Ad firm won Lottery betting on consumers Jackpot: Eisner & Associates says its advertising philosophy of focusing on the consumer's perspective instead of the client's won it a five-year, $14 million-a-year account.

October 03, 1997|By Samantha Kappalman | Samantha Kappalman,CONTRIBUTING WRITER

After wresting the Maryland State Lottery account from the advertising agency that had it for 15 years, Eisner & Associates Inc. knew its unusual approach was the deciding factor.

Steve Eisner, president and chief executive of Baltimore-based Eisner, said the "account planning" philosophy focuses on the consumers' perspectives and ideas instead of the ideas of the client or the agency.

Today, the lottery will see the fruits of Eisner's labor when the first commercial for the Big Game, the multi-state lottery game with the largest jackpot, airs.

"We convinced them very quickly that the right kind of homework gets into the psyche they want to reach, and that leads to greater sales," Eisner said. "The Big Game is a lottery product that applies to everyone. What this spot captures is not changing life to buy a castle, a chauffeured limousine or a personal moon rocket, like other lottery campaigns. The concept here is if I had the opportunity to win a lot of money I would own my own time and put me in the driver's seat."

After seeing a rough cut of the commercial, lottery director Buddy Roogow said it showed exactly what he wanted.

"We want to portray excitement, choices in life and move away from the dreams and fantasies of other campaigns," said Roogow.

"The commercial portrays an environment of homes, nothing particularly fancy, and the winner gets to watch the folks in his neighborhood trudging off to work," Roogow said. "When I came to work here in October last year, I made a decision very early on that our lottery was going to move its total advertising focus to recognize that consumers are smart. We have to recognize that in this competitive market, from Pennsylvania, Virginia and the slots in Delaware, that we can compete successfully if we tell consumers that the lottery is entertaining and a winning experience."

David Blum, vice president of strategic planning at Eisner, which won the five-year, $14 million-a-year account in April from Trahan, Burden & Charles Inc., said he and his researchers spoke with hundreds of people as they bought lottery tickets, ran 12 focus groups and conducted telephone surveys with more than 500 adults throughout the state to find out what they associate with large amounts of money and what they knew about the Big Game.

"There is a pre-conception that people would not keep their jobs if they won big, but we found that there was a 50 percent chance that they would," Blum said. "Winning big money to people meant, 'I can choose to relax.' That's the impetus we used for our commercial."

He said a driving force for this campaign was to put responsibility back into lottery advertising.

"Those images of mansions promote unrealism to people," he said.

Eisner said that people in Baltimore, from generation to generation, have not wanted mansions, but instead have had a real pride in their own neighborhoods.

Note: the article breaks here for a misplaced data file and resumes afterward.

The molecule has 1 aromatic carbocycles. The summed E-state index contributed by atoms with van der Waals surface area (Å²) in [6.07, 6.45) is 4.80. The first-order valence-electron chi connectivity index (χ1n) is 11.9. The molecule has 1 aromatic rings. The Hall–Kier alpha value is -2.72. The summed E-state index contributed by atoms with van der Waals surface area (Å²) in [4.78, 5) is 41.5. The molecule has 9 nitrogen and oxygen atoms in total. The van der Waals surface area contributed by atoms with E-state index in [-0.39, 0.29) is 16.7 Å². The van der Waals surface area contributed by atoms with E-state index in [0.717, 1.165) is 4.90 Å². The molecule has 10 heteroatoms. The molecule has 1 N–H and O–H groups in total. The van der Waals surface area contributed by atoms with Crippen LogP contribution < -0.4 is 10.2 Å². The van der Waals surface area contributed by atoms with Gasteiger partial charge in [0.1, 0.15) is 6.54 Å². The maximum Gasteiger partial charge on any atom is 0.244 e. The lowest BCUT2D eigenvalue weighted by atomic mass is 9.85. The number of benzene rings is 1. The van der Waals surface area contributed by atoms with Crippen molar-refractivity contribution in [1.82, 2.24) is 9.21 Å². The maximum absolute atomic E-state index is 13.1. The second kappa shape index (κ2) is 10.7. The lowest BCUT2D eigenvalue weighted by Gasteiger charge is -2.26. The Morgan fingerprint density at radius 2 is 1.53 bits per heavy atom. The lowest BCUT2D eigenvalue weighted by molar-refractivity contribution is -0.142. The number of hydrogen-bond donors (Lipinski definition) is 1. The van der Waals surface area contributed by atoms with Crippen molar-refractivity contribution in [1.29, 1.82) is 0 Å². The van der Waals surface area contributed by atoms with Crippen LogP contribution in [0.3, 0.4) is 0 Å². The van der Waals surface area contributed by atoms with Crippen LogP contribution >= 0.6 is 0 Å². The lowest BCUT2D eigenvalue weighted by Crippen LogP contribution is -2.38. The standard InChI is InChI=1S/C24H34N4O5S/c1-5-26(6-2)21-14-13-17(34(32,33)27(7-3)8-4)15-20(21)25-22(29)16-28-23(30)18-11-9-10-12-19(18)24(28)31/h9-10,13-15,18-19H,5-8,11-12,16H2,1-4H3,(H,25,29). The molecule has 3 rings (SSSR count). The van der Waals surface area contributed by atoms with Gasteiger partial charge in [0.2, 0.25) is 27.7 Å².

"There's a sense of loyalty to individual groups," Eisner said. "Had we approached this on a surface level we never would have reached the insights we reached."

The brick houses on Mannington Avenue in northeast Baltimore, where the commercial was filmed two weeks ago, are very similar. That's why the neighborhood was chosen instead of the other 49 scouted. Mannington Avenue residents have lived there for an average of 41 years, said resident Dot Bresnick, who has lived there for 45.

Bresnick, her husband, Bruce, and a handful of other residents watched while the commercials were filmed. The crew was there for two days, from 5: 30 a.m. to just before sunset. Bresnick said the filming was very exciting, as long as it was just a couple of days. She said they loved interacting with the 60-person crew, and that they were invited to lunch with them under a big blue tent that was set up on the street.

Blum said spending time in the neighborhood for the filming was like "spending time with family."

Eisner, who started the account planning concept in his agency seven years ago, said the point of the commercial is to show consumers that if they win the lottery they can do anything they want.

"We made a decision in '95 to pursue this business. We knew we would have to either go after it hard, or pass," he said. "We had 18 people at the pitch meeting in the beginning of March to show them the amount of people that would be involved."

Blum said the agency knew the account was coming up for bid in February, so they started doing "intensive" fieldwork in October 1996 so that they would win the account.

"Part of our change in the advertising was to show that the Maryland lottery is not one thing, it's a portfolio of products," he said. "One of our first challenges was to clearly differentiate them."

Blum said that in the last two years, the account planning approach, which originated in England, has been integrated into the 58-year-old agency's daily life, and has become stronger with each account. But Eisner, he said, which also works with Black & Decker/DeWalt, Helix Health and Baltimore-Washington International Airport, is not the only agency to use this approach in the Baltimore-Washington area.

Jim Osterman, Southeast editor for Adweek Magazine, said account planning means being somewhat of an advocate for consumers.

"Instead of trying to set an agenda, you go in and try to find out about the hot buttons. This is an approach that seems to be working well for a lot of people," he said. "Other approaches do research, come up with ideas and then show it to focus groups. They take the idea that tests well and use it."

Pub Date: 10/03/97

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